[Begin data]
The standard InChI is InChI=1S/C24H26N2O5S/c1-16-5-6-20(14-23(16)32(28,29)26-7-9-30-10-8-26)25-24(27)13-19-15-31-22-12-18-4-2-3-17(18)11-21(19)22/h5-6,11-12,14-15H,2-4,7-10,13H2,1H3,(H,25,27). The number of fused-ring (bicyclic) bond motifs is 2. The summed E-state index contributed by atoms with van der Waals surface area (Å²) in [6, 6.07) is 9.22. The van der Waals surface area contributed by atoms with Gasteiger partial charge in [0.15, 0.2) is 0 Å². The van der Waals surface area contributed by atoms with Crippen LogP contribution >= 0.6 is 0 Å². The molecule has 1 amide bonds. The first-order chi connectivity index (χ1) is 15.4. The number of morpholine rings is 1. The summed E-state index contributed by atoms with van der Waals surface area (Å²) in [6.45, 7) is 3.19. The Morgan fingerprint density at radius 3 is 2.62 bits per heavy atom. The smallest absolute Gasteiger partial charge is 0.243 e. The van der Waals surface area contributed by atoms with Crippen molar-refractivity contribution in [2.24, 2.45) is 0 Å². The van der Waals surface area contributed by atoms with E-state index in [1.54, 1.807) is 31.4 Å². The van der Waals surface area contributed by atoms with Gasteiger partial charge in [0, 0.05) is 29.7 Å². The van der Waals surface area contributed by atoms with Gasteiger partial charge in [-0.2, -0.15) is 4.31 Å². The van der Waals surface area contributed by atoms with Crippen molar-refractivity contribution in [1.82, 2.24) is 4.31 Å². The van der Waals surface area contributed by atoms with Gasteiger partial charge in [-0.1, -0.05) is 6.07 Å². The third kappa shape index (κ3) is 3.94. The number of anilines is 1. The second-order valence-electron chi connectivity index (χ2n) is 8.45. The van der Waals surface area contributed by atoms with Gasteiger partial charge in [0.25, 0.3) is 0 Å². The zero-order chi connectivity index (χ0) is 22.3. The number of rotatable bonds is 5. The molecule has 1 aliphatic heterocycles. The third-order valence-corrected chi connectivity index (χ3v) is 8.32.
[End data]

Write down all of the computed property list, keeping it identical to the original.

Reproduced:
The standard InChI is InChI=1S/C24H26N2O5S/c1-16-5-6-20(14-23(16)32(28,29)26-7-9-30-10-8-26)25-24(27)13-19-15-31-22-12-18-4-2-3-17(18)11-21(19)22/h5-6,11-12,14-15H,2-4,7-10,13H2,1H3,(H,25,27). The number of fused-ring (bicyclic) bond motifs is 2. The summed E-state index contributed by atoms with van der Waals surface area (Å²) in [6, 6.07) is 9.22. The van der Waals surface area contributed by atoms with Gasteiger partial charge in [0.15, 0.2) is 0 Å². The van der Waals surface area contributed by atoms with Crippen LogP contribution >= 0.6 is 0 Å². The molecule has 1 amide bonds. The first-order chi connectivity index (χ1) is 15.4. The number of morpholine rings is 1. The summed E-state index contributed by atoms with van der Waals surface area (Å²) in [6.45, 7) is 3.19. The Morgan fingerprint density at radius 3 is 2.62 bits per heavy atom. The smallest absolute Gasteiger partial charge is 0.243 e. The van der Waals surface area contributed by atoms with Crippen molar-refractivity contribution in [2.24, 2.45) is 0 Å². The van der Waals surface area contributed by atoms with E-state index in [1.54, 1.807) is 31.4 Å². The van der Waals surface area contributed by atoms with Gasteiger partial charge in [0, 0.05) is 29.7 Å². The van der Waals surface area contributed by atoms with Gasteiger partial charge in [-0.2, -0.15) is 4.31 Å². The van der Waals surface area contributed by atoms with Crippen molar-refractivity contribution in [1.82, 2.24) is 4.31 Å². The van der Waals surface area contributed by atoms with Gasteiger partial charge in [-0.1, -0.05) is 6.07 Å². The third kappa shape index (κ3) is 3.94. The number of anilines is 1. The second-order valence-electron chi connectivity index (χ2n) is 8.45. The van der Waals surface area contributed by atoms with Gasteiger partial charge in [0.25, 0.3) is 0 Å². The zero-order chi connectivity index (χ0) is 22.3. The number of rotatable bonds is 5. The molecule has 1 aliphatic heterocycles. The third-order valence-corrected chi connectivity index (χ3v) is 8.32.